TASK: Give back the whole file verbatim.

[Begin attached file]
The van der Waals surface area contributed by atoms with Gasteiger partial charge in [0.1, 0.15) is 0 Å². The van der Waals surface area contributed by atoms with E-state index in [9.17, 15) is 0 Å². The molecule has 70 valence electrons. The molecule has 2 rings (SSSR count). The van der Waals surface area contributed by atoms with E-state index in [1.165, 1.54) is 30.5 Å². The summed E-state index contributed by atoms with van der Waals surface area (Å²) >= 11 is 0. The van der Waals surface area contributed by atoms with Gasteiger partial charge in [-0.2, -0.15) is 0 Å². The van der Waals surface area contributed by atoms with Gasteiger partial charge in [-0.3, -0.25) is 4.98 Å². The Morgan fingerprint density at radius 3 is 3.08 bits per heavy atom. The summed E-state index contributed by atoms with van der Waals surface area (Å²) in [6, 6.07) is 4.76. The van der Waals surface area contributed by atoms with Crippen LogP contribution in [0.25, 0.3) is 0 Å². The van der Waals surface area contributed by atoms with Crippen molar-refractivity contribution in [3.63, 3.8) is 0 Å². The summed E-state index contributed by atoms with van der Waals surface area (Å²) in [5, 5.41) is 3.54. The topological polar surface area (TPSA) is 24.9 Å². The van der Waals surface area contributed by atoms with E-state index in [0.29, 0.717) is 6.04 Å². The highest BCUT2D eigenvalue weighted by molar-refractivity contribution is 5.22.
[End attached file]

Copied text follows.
The van der Waals surface area contributed by atoms with Gasteiger partial charge in [0.1, 0.15) is 0 Å². The van der Waals surface area contributed by atoms with E-state index in [9.17, 15) is 0 Å². The molecule has 70 valence electrons. The molecule has 2 rings (SSSR count). The van der Waals surface area contributed by atoms with E-state index in [1.165, 1.54) is 30.5 Å². The summed E-state index contributed by atoms with van der Waals surface area (Å²) >= 11 is 0. The van der Waals surface area contributed by atoms with Gasteiger partial charge in [-0.2, -0.15) is 0 Å². The van der Waals surface area contributed by atoms with Gasteiger partial charge in [-0.3, -0.25) is 4.98 Å². The Morgan fingerprint density at radius 3 is 3.08 bits per heavy atom. The summed E-state index contributed by atoms with van der Waals surface area (Å²) in [6, 6.07) is 4.76. The van der Waals surface area contributed by atoms with Crippen LogP contribution in [0.25, 0.3) is 0 Å². The van der Waals surface area contributed by atoms with Crippen molar-refractivity contribution in [3.63, 3.8) is 0 Å². The summed E-state index contributed by atoms with van der Waals surface area (Å²) in [5, 5.41) is 3.54. The topological polar surface area (TPSA) is 24.9 Å². The van der Waals surface area contributed by atoms with E-state index in [0.29, 0.717) is 6.04 Å². The highest BCUT2D eigenvalue weighted by molar-refractivity contribution is 5.22.